I’ve previously written about the Holder Rule as something to explore when you have a debt owed over a defective product, like school financed debt. Or maybe it is for something like student loan assistance services when the debt relief company folds.
The Holder Rule was originally issued by the Federal Trade Commission (FTC) and after a recent review, the FTC still stands behind this consumer rule.
The FTC just said, “The Rule, formally called the “Trade Regulation Rule Concerning Preservation of Consumers’ Claims and Defenses,” protects consumers when they purchase personal goods or services with money loaned by a merchant or by a lender who works with a merchant. The Rule requires that such loans include a provision that preserves consumers’ ability to raise the merchant’s misconduct as a reason for not repaying the loan, even if the loan is sold. The Rule prevents businesses from using financing mechanisms to collect debts from consumers in situations where the debt arises from a sale in which the merchant defrauded customers, failed to deliver the goods or services, or engaged in other misconduct.”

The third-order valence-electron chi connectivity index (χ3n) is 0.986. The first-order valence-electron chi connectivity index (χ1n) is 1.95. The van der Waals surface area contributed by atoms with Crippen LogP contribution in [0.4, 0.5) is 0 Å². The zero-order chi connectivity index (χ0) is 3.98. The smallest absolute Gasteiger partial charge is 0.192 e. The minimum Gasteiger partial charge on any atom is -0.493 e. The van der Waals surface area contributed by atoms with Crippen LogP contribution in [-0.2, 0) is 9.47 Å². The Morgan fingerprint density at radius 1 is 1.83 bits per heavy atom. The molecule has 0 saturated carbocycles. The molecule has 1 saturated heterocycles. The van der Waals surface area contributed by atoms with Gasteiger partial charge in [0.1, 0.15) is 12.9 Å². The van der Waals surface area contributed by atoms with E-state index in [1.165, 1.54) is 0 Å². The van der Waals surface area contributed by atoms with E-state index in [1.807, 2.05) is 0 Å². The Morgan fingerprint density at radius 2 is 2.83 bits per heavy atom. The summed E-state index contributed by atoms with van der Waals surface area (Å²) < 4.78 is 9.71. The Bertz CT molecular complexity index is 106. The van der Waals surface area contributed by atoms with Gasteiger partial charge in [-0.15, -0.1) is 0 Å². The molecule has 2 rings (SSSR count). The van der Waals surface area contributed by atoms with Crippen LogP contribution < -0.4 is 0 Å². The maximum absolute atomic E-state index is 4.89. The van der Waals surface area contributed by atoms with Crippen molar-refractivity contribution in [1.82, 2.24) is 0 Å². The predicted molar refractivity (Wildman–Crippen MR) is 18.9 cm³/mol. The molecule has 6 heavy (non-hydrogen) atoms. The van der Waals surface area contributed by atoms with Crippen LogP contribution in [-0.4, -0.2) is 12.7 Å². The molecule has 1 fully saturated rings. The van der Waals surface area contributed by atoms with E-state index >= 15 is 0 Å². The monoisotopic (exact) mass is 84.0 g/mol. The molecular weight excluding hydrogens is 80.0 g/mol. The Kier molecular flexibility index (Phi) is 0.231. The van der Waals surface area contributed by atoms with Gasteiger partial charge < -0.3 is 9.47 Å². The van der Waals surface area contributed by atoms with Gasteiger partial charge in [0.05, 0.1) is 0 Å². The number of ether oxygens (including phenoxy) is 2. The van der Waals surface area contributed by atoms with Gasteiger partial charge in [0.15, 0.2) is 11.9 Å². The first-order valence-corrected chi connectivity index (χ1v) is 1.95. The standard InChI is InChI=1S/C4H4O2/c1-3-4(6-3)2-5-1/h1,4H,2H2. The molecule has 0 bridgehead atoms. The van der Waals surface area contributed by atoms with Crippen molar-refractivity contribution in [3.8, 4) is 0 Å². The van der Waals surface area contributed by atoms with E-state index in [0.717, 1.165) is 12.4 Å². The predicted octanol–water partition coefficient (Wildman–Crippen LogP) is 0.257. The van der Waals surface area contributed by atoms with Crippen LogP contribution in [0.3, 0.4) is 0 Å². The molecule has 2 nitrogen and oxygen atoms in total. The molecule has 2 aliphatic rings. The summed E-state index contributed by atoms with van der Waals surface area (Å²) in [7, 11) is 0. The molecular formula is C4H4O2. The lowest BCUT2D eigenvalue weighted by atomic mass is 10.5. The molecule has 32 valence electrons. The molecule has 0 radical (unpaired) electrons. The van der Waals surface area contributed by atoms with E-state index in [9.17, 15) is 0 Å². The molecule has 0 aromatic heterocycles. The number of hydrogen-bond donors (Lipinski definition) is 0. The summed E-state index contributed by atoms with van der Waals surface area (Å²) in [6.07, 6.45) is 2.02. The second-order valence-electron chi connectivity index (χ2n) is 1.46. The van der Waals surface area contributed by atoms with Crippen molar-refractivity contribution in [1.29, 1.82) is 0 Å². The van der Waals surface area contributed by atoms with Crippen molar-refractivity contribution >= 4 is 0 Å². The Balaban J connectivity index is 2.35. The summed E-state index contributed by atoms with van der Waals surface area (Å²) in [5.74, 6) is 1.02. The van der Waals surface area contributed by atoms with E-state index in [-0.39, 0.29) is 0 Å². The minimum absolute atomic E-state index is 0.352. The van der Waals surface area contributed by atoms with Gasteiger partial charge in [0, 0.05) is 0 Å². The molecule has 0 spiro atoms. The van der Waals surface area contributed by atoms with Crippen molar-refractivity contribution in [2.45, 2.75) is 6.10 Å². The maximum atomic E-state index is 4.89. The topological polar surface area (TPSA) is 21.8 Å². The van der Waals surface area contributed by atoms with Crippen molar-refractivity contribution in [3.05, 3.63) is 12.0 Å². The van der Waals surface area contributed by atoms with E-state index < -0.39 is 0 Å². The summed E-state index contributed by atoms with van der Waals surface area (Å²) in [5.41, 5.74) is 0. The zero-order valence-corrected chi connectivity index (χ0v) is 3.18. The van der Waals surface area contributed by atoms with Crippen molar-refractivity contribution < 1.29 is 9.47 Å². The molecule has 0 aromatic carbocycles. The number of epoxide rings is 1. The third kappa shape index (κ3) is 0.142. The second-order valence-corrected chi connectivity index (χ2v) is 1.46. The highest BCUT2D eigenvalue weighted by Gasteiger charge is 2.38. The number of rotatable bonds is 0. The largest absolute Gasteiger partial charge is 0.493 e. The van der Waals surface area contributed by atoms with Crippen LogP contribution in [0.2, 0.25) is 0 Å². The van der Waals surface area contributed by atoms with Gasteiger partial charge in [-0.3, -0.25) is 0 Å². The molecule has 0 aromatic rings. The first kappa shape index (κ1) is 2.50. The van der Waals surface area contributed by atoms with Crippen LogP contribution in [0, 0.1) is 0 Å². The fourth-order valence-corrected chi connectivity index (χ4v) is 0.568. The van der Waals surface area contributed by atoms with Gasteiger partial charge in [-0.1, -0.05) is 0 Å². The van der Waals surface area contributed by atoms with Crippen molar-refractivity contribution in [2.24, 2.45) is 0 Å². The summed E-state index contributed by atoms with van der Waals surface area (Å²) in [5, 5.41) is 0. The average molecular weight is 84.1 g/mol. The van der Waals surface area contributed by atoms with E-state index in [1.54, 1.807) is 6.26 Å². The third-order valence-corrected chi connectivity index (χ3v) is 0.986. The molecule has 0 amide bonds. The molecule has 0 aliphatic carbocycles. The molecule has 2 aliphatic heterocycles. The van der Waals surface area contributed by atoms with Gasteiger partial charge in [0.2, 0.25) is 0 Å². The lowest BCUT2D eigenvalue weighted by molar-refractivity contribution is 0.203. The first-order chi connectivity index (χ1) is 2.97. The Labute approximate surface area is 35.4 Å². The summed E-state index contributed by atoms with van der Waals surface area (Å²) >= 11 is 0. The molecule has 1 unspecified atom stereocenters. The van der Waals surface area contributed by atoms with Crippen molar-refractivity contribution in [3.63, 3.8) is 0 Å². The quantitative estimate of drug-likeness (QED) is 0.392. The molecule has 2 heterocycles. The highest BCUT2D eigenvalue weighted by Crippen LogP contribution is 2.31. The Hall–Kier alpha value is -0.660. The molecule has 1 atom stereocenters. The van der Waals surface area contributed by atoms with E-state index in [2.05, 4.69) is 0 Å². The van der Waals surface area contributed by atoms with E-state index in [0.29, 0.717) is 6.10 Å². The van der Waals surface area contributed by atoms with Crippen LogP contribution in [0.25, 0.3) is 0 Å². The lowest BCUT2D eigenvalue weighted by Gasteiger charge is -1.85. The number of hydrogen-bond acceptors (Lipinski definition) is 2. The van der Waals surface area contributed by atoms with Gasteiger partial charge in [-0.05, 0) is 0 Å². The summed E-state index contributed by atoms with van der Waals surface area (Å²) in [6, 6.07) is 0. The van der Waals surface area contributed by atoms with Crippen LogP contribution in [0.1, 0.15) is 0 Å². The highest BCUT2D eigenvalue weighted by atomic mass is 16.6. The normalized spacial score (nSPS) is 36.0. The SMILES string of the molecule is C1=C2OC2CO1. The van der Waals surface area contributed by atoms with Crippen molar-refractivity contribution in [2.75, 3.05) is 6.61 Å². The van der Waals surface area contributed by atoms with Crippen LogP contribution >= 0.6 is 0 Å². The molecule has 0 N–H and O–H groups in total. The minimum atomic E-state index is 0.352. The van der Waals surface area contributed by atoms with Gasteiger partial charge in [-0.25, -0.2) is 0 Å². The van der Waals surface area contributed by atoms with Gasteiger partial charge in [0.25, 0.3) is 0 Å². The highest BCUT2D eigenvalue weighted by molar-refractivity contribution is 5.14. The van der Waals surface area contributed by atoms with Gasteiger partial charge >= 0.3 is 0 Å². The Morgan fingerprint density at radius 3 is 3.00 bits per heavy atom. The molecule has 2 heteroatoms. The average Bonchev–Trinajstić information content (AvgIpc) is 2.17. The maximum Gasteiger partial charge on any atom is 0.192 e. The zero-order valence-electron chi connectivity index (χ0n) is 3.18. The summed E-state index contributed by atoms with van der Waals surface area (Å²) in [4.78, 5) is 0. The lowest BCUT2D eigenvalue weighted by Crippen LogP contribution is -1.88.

In fact, the FTC said it reviewed this 2012 opinion letter on the Holder Rule and still stands behind what they said at that time.
That opinion letter said, “The Holder Rule protects consumers who enter into credit contracts with a seller of goods or services by preserving their right to assert claims and defenses against any holder of the contract, even if the original seller subsequently assigns the contract to a third party creditor.”
The FTC statement also says, “A creditor or assignee of the contract is thus subject to all claims or defenses that the consumer could assert against the seller.” That sure sounds like the multiple people who are unhappy with Equitable Acceptance after they purchased student loan assistance contracts from some debt relief or doc prep companies.
But that’s just my opinion.